• 29
    Rudick RA, Stuart WH, Calabresi PA, et al. Natalizumab plus interferon beta-1a for relapsing multiple sclerosis. N Engl J Med 2006; 354: 91123.
  • 30
    Gunnarsson M, Malmestrom C, Axelsson M, et al. Axonal damage in relapsing multiple sclerosis is markedly reduced by natalizumab. Ann Neurol 2011; 69: 839.
  • 31
    Holmen C, Piehl F, Hillert J, et al. A Swedish national post-marketing surveillance study of natalizumab treatment in multiple sclerosis. Mult Scler 2011; 17: 70819.
  • 32
    Tan CS, Koralnik IJ. Progressive multifocal leukoencephalopathy and other disorders caused by JC virus: clinical features and pathogenesis. Lancet Neurol 2010; 9: 42537.
  • 33
    Gorelik L, Lerner M, Bixler S, et al. Anti-JC virus antibodies: implications for PML risk stratification. Ann Neurol 2010; 68: 295303.
  • 34
    O'Connor PW, Goodman A, Kappos L, et al. Disease activity return during natalizumab treatment interruption in patients with multiple sclerosis. Neurology 2011; 76: 185865.
  • 35
    West TW, Cree BA. Natalizumab dosage suspension: are we helping or hurting? Ann Neurol 2010; 68: 3959.
  • 36
    Burt RK, Loh Y, Cohen B, et al. Autologous non-myeloablative haemopoietic stem cell transplantation in relapsing-remitting multiple sclerosis: a phase I/II study. Lancet Neurol 2009; 8: 24453.
  • 37
    Matloubian M, Lo CG, Cinamon G, et al. Lymphocyte egress from thymus and peripheral lymphoid organs is dependent on S1P receptor 1. Nature 2004; 427: 35560.
  • 38
    Mehling M, Brinkmann V, Antel J, et al. FTY720 therapy exerts differential effects on T cell subsets in multiple sclerosis. Neurology 2008; 71: 12617.
  • 39
    Vaessen LM, van Besouw NM, Mol WM, Ijzermans JN, Weimar W. FTY720 treatment of kidney transplant patients: a differential effect on B cells, naive T cells, memory T cells and NK cells. Transpl Immunol 2006; 15: 2818.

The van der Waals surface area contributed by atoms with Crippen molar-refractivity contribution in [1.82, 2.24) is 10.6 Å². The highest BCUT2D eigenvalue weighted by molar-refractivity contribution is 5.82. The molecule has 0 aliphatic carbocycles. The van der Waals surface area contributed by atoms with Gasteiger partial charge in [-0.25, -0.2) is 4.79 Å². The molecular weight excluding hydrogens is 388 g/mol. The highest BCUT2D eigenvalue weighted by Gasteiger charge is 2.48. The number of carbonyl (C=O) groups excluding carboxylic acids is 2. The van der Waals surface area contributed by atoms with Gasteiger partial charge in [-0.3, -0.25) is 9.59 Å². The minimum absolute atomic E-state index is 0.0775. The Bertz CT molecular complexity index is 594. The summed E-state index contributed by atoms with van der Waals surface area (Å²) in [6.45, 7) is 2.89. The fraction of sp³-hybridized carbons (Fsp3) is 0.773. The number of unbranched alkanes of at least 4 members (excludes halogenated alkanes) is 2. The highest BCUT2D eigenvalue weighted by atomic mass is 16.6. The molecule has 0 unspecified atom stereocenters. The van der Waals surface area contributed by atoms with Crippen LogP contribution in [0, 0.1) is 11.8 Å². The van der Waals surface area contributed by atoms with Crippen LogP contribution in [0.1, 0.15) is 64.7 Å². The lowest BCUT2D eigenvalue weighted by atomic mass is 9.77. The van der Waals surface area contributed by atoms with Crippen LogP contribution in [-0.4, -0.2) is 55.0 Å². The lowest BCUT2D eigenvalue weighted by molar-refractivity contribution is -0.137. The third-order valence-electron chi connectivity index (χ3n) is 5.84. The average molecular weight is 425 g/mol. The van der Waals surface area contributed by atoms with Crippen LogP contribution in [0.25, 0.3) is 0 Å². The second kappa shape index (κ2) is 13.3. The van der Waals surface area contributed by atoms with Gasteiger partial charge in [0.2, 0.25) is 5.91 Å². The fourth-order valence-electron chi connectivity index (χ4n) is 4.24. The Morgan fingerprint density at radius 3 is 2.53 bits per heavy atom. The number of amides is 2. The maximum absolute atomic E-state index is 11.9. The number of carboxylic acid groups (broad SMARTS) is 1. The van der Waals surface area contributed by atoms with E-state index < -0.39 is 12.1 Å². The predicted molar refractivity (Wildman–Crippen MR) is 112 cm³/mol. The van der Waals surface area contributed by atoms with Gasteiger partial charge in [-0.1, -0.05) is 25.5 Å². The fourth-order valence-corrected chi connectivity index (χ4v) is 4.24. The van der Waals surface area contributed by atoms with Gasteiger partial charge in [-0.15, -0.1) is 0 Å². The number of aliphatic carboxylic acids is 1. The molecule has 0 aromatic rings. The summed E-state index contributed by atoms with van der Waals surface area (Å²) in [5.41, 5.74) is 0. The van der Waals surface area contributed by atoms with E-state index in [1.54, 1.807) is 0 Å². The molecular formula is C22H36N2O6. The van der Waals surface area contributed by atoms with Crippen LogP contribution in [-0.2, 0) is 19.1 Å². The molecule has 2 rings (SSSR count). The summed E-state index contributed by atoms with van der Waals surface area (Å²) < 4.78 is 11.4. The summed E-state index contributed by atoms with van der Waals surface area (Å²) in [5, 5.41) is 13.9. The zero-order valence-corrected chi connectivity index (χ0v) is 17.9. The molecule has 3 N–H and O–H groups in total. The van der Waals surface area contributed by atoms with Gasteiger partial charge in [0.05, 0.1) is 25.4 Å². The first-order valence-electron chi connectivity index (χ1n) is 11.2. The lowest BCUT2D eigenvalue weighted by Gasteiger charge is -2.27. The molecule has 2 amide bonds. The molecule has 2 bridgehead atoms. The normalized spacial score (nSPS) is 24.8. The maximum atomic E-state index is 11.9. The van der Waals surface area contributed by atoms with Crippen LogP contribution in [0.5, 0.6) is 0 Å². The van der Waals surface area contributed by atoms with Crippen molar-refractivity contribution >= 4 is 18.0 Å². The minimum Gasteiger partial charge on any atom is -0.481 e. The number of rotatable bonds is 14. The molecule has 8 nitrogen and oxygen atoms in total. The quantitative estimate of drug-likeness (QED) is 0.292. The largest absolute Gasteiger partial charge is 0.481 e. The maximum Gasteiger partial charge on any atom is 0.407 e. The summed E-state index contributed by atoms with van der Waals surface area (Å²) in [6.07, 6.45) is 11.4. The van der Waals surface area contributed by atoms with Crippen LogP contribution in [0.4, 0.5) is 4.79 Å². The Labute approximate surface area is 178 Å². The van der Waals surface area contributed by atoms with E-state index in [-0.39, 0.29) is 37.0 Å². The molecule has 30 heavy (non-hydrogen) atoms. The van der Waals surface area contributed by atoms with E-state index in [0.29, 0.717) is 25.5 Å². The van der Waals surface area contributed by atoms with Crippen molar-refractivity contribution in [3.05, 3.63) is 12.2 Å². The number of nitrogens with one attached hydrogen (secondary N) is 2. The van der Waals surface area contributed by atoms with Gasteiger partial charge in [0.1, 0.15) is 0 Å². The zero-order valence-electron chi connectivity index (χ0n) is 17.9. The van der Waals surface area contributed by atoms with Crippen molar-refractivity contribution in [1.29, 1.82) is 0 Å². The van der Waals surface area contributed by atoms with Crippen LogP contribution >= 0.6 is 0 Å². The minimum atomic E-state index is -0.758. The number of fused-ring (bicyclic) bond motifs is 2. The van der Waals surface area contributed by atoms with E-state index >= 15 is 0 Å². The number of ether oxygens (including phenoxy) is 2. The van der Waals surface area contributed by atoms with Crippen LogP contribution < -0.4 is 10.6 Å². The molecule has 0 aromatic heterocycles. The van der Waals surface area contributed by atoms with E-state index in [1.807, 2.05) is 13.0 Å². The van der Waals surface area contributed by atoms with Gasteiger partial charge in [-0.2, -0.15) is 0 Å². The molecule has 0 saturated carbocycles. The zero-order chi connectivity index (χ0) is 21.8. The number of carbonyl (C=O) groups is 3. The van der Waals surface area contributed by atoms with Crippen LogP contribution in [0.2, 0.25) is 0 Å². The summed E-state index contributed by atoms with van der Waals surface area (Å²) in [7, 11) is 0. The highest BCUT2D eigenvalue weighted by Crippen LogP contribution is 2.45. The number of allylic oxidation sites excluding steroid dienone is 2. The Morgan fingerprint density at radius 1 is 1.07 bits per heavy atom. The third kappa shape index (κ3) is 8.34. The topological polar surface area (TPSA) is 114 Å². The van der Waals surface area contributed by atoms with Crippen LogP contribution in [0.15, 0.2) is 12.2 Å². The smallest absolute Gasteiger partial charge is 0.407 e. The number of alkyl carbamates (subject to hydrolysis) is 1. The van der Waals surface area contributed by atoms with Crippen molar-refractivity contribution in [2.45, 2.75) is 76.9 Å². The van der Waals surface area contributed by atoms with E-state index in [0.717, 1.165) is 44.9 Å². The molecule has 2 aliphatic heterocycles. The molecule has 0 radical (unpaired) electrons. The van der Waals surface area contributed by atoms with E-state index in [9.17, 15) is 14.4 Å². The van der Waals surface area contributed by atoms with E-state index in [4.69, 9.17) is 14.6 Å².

• 40
    Mehling M, Lindberg R, Raulf F, et al. Th17 central memory T cells are reduced by FTY720 in patients with multiple sclerosis. Neurology 2010; 75: 40310.
  • 41
    Kappos L, Radue EW, O'Connor P, et al. A placebo-controlled trial of oral fingolimod in relapsing multiple sclerosis. N Engl J Med 2010; 362: 387401.
  • 42
    Cohen JA, Barkhof F, Comi G, et al. Oral fingolimod or intramuscular interferon for relapsing multiple sclerosis. N Engl J Med 2010; 362: 40215.
  • 43
    Pelletier D, Hafler DA. Fingolimod for multiple sclerosis. N Engl J Med 2012; 366: 33947.
  • 44
    Jain N, Bhatti MT. Fingolimod-associated macular edema: incidence, detection, and management. Neurology 2012; 78: 67280.
  • 45
    Miller D, Cree B, Dalton C, et al. Study Design and Baseline Characteristics of the INFORMS Study: Fingolimod in Patients with Primary Progressive Multiple Sclerosis. Neurology 2013; 80: P07.116.
  • 46
    Singer B, Miller A, Olsson T, et al. Frequency of Infections during Treatment with Teriflunomide: pooled Data from Three Placebo-Controlled Teriflunomide Studies. Neurology 2013; 80: P01.171.
  • 47
    O'Connor P, Wolinsky JS, Confavreux C, et al. Randomized trial of oral teriflunomide for relapsing multiple sclerosis. N Engl J Med 2011; 365: 1293303.
  • 48
    Wolinsky JS, Narayana PA, Nelson F, et al. Magnetic resonance imaging outcomes from a phase III trial of teriflunomide. Mult Scler 2013; 19: 13109.
  • 49
    Miller A, Comi G, Confavreux C, et al. Teriflunomide Efficacy and Safety in Patients with Relapsing Multiple Sclerosis: results from TOWER, a Second, Pivotal, Phase 3 Placebo-Controlled Study. Neurology 2013; 80: S01.004.
  • 50
    Vermersch P, Czlonkowska A, Grimaldi LM, et al. Teriflunomide versus subcutaneous interferon beta-1a in patients with relapsing multiple sclerosis: a randomised, controlled phase 3 trial. Mult Scler 2014. [Epub ahead of print]. PMID: 24126064
  • 51
    Schimrigk S, Brune N, Hellwig K, et al. Oral fumaric acid esters for the treatment of active multiple sclerosis: an open-label, baseline-controlled pilot study. Eur J Neurol 2006; 13: 60410.